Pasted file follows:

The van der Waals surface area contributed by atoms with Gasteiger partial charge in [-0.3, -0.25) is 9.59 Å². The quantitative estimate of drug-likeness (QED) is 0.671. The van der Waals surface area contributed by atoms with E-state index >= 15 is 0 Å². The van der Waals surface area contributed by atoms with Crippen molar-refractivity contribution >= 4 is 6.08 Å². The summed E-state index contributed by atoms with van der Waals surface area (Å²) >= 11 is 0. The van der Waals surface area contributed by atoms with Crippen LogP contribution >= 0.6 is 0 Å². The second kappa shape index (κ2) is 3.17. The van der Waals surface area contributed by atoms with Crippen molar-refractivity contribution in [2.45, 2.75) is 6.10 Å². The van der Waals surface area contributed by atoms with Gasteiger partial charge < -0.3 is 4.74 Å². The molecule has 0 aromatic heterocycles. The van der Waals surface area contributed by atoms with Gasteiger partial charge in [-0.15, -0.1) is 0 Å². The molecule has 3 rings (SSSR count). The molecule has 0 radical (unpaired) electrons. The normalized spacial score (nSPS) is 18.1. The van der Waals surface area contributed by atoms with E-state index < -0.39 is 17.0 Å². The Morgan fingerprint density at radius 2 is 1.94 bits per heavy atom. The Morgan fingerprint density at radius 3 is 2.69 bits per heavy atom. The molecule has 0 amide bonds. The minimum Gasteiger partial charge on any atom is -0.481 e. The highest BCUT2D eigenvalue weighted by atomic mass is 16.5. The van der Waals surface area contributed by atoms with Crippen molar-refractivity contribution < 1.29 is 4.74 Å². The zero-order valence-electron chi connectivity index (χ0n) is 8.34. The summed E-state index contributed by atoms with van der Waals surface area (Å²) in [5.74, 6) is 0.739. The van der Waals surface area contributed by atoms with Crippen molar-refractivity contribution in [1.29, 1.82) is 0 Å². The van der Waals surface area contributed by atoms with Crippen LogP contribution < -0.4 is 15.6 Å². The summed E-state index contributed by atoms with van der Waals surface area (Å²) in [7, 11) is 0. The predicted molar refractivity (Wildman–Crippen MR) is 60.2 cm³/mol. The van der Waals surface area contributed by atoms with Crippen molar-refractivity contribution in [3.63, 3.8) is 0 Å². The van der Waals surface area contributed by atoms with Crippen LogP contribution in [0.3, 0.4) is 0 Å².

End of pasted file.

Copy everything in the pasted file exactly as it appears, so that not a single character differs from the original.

The van der Waals surface area contributed by atoms with Gasteiger partial charge in [-0.3, -0.25) is 9.59 Å². The quantitative estimate of drug-likeness (QED) is 0.671. The van der Waals surface area contributed by atoms with E-state index >= 15 is 0 Å². The van der Waals surface area contributed by atoms with Crippen molar-refractivity contribution >= 4 is 6.08 Å². The summed E-state index contributed by atoms with van der Waals surface area (Å²) >= 11 is 0. The van der Waals surface area contributed by atoms with Crippen LogP contribution >= 0.6 is 0 Å². The second kappa shape index (κ2) is 3.17. The van der Waals surface area contributed by atoms with Crippen molar-refractivity contribution in [2.45, 2.75) is 6.10 Å². The van der Waals surface area contributed by atoms with Gasteiger partial charge < -0.3 is 4.74 Å². The molecule has 0 aromatic heterocycles. The van der Waals surface area contributed by atoms with Gasteiger partial charge in [-0.15, -0.1) is 0 Å². The molecule has 3 rings (SSSR count). The molecule has 0 radical (unpaired) electrons. The normalized spacial score (nSPS) is 18.1. The van der Waals surface area contributed by atoms with E-state index < -0.39 is 17.0 Å². The Morgan fingerprint density at radius 2 is 1.94 bits per heavy atom. The Morgan fingerprint density at radius 3 is 2.69 bits per heavy atom. The molecule has 0 amide bonds. The minimum Gasteiger partial charge on any atom is -0.481 e. The highest BCUT2D eigenvalue weighted by atomic mass is 16.5. The van der Waals surface area contributed by atoms with Crippen molar-refractivity contribution < 1.29 is 4.74 Å². The zero-order valence-electron chi connectivity index (χ0n) is 8.34. The summed E-state index contributed by atoms with van der Waals surface area (Å²) in [5.74, 6) is 0.739. The van der Waals surface area contributed by atoms with Crippen molar-refractivity contribution in [1.29, 1.82) is 0 Å². The van der Waals surface area contributed by atoms with Crippen LogP contribution < -0.4 is 15.6 Å². The summed E-state index contributed by atoms with van der Waals surface area (Å²) in [7, 11) is 0. The predicted molar refractivity (Wildman–Crippen MR) is 60.2 cm³/mol. The van der Waals surface area contributed by atoms with Crippen molar-refractivity contribution in [3.63, 3.8) is 0 Å². The van der Waals surface area contributed by atoms with Crippen LogP contribution in [0.3, 0.4) is 0 Å².